"Speak the speech, I pray you" : theatre, law and rights - a study
University of British Columbia
Master of Laws - LLM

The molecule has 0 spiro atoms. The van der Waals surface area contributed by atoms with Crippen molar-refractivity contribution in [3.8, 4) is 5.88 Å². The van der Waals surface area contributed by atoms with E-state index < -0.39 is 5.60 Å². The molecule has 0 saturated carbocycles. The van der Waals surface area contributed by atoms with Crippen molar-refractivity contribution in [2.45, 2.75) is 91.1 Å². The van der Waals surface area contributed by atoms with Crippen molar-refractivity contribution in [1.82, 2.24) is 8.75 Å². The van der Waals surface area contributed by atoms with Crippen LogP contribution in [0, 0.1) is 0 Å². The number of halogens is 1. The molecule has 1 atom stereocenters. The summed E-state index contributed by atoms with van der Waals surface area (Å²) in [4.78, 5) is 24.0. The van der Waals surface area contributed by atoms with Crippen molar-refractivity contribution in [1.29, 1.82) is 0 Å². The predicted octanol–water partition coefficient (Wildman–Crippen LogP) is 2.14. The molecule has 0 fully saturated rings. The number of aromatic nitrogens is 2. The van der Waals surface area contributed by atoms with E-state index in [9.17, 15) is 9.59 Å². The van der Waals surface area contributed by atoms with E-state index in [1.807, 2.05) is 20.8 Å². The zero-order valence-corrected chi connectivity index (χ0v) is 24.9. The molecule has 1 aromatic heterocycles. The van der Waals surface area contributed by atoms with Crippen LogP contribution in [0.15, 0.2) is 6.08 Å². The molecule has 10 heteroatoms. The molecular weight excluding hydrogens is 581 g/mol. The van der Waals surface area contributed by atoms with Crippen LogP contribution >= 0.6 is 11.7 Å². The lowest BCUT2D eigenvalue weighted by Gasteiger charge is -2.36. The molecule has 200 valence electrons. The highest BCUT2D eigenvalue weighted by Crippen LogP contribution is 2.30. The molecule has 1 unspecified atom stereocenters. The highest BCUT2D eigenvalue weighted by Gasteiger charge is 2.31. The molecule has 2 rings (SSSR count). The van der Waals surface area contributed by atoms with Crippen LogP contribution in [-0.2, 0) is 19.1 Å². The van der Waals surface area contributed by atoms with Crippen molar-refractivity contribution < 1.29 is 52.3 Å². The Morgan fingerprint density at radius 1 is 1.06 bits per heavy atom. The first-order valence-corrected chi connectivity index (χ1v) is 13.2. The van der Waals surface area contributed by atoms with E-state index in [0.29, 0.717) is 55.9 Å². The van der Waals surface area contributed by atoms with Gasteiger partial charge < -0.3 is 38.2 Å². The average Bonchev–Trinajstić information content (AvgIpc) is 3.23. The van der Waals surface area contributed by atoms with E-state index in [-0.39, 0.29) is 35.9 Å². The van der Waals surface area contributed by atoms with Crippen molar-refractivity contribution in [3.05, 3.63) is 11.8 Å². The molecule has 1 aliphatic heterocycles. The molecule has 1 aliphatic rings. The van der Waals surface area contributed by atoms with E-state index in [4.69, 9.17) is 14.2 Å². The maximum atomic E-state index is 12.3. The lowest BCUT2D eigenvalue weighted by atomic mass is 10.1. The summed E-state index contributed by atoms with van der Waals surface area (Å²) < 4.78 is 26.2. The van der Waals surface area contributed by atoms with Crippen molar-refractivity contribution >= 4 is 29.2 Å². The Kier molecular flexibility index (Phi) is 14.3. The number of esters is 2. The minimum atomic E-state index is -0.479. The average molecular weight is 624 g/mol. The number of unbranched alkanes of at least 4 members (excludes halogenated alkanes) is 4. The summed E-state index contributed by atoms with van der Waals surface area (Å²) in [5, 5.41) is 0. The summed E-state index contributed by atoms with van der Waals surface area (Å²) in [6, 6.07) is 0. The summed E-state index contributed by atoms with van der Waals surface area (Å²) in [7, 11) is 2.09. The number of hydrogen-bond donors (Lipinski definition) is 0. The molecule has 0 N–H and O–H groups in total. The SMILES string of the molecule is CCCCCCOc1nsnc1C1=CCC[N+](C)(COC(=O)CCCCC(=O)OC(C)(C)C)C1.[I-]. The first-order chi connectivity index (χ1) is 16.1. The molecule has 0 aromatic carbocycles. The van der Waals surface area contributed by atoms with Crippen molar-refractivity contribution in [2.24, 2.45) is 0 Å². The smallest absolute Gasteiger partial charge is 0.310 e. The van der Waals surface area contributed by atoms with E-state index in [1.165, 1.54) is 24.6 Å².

This thesis examines how English law acts on, and in, the site of conflict between protestor and artist (referring, collectively, to the artist/producer/manager) in the context of controversial (or potentially controversial) theatrical performances i.e. those which engender moral outrage, or religious or political protest. This question is used as an umbrella under which to consider: (a) the framework within which the theatre operates and to investigate the restrictions imposed or enshrined freedoms provided by English law on theatre and performance; (b) how, if at all, the law can help to ameliorate the tension identified above. The project expressly renounces any prescription that would substantially fetter the arts, or attempt to substantially limit freedom of expression. Instead, the thesis investigates why theatre is important, the many connections between law and the theatre, and the overarching link between law, theatre and culture. The thesis begins by providing several exemplars, referred to throughout the work, before recording the development of the law regulating censorship of the theatre in England, beginning with the Theatres Act of 1737 — chosen as .a starting point by virtue of it being the first time the theatre was regulated by statute (in England). The analysis reveals a (largely unsurprising) reflection of modem, liberal, Western democratic tolerance. In order to establish a framework within which the competing interests of the offended and the artist can be compared — with a view to making normative suggestions — the thesis adopts the language of rights. It notes the post-war freedoms of the second half of the twentieth century, culminating in the rights revolution of the 1 960s, and, in the 1970s, the political liberalism of John Rawis and his theory of justice as fairness. Finally, using the principles of therapeutic jurisprudence — developed out of mental health law in an attempt to analyze the fit between law and psychology — and discourse analysis, the thesis suggests that the role of law can be to act therapeutically, reducing community friction and mediating between disputing parties. Using Rawis’ theory of justice as fairness with the gloss of law’s role as therapy (and set against the background of a breakdown in communication between opposing parties in a conflict situation), the role of law, it is suggested, should be to provide a framework for dialogue. Such a dialogue could involve optional adherence to a best practice code, or simple workshops at which those who oppose and those who promote controversial plays could consider the work in question together. The thesis concludes that this would be useful for playwrights (and theatre managers/producers), who would be seen to have attempted to engage the protestors, and defend the work, hopefully limiting self-censorship. At the same time, those in moderate opposition who are willing to engage will feel that their complaints have been, at the very least, considered. It also suggests that such a dialogue might filter through the relevant community, potentially reducing the anger felt even by those in the most vehement opposition.
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